Shining Armour Throughout the Middle Ages. Throughout the Middle Ages, the knight in amour was considered to be the most powerful figure on the battle field. Every ambitious lad would have liked to have been one (but, for many ambitiuous lads, this was impossible: to be a knight, yotu had belong to the gentry).
These men were heroes. Their courage and skill at fighting had to be great. They were also supposed to be good men: men who defended the weak and helpless, who looked after women and children in times of danger. The rules that governed their behaviour were known as ‘chivalry’.
Edward III, especially, believed in chivalry. He founded the Order of the Garter in 1344. He created a court to make sure his knights behaved correctly, and he loved the bright colours of pageantry and tournaments.
A tournament was at once a sport and a means of training knights for their role in warfare. It had been invented by the French. During the 12th century, a tournament (in this case called a melee) was a mock battle between two sides. Unfortunately it was more dangerous than intended. Many were killed or wounded in these events.
Later, jousting was introduced. Two knights charged each other with levelled lances. The idea was to unseat the opponent. Henry II banned jousting; Richard I allowed it – but insisted on issuing licences for tournaments; Edward III loved it. Henry II of France also enjoyed it. Perhaps he was too enthusiastics; : he was killed in a bout.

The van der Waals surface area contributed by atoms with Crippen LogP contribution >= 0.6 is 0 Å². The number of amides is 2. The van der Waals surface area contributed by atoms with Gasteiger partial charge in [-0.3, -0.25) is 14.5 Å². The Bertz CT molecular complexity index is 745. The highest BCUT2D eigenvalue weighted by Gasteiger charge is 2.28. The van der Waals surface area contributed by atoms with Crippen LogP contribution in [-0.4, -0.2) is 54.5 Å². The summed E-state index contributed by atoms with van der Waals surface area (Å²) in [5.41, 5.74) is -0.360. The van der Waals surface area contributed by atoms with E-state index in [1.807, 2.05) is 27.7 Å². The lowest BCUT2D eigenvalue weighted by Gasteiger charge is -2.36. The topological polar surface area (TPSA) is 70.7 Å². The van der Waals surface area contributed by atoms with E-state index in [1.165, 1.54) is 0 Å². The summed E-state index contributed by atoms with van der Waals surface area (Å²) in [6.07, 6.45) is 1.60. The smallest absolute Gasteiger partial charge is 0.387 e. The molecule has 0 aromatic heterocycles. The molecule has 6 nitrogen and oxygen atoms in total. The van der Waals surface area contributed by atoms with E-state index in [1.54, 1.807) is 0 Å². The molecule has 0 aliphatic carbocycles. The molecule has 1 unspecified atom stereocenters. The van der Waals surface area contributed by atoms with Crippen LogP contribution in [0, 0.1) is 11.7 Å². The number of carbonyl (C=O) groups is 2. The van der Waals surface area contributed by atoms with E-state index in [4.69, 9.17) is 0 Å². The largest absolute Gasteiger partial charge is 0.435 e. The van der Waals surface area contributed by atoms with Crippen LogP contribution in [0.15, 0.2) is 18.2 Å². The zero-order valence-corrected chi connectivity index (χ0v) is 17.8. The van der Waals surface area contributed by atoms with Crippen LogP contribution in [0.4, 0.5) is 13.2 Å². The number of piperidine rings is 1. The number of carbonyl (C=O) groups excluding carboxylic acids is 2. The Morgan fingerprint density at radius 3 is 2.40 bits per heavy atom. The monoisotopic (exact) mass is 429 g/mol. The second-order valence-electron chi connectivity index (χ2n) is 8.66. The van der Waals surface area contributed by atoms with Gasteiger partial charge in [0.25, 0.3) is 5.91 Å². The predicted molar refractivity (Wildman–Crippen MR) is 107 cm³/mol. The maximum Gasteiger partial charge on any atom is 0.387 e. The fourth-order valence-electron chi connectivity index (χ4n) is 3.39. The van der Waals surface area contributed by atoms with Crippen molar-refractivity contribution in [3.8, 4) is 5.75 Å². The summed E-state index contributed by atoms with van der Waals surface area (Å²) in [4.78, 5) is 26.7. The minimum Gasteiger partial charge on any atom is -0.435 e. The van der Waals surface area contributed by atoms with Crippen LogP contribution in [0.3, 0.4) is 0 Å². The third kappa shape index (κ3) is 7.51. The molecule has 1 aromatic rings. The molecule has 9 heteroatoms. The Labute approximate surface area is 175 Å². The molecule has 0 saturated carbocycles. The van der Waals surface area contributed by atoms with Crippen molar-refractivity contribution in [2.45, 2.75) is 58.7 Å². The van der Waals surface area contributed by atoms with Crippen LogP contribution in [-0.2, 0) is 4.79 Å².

Eventually, the casually rate was reduced by the introduction of blunt weapons and a code of rules. Special arena were built, and competitors (no one less than a knight was allowed to take part) were charged entry fees.
But there were changes afoot. While Edward III was encouraging tournaments and chivalry, he was also experimenting with the use of the cannon. Cannons needed gunpowder. The army now had gunpowder. Had the monarch thought about it, he might have realised that lances and longbows, swords and swashbuckling, were all out of date.
All sorts of things, including muskets, were now possible. After the Hundred Years War, battles would never be quite the same again. But Edward III was dead long before this happened. Read previous article: Henry V’s Campaigns taking people’s hearts English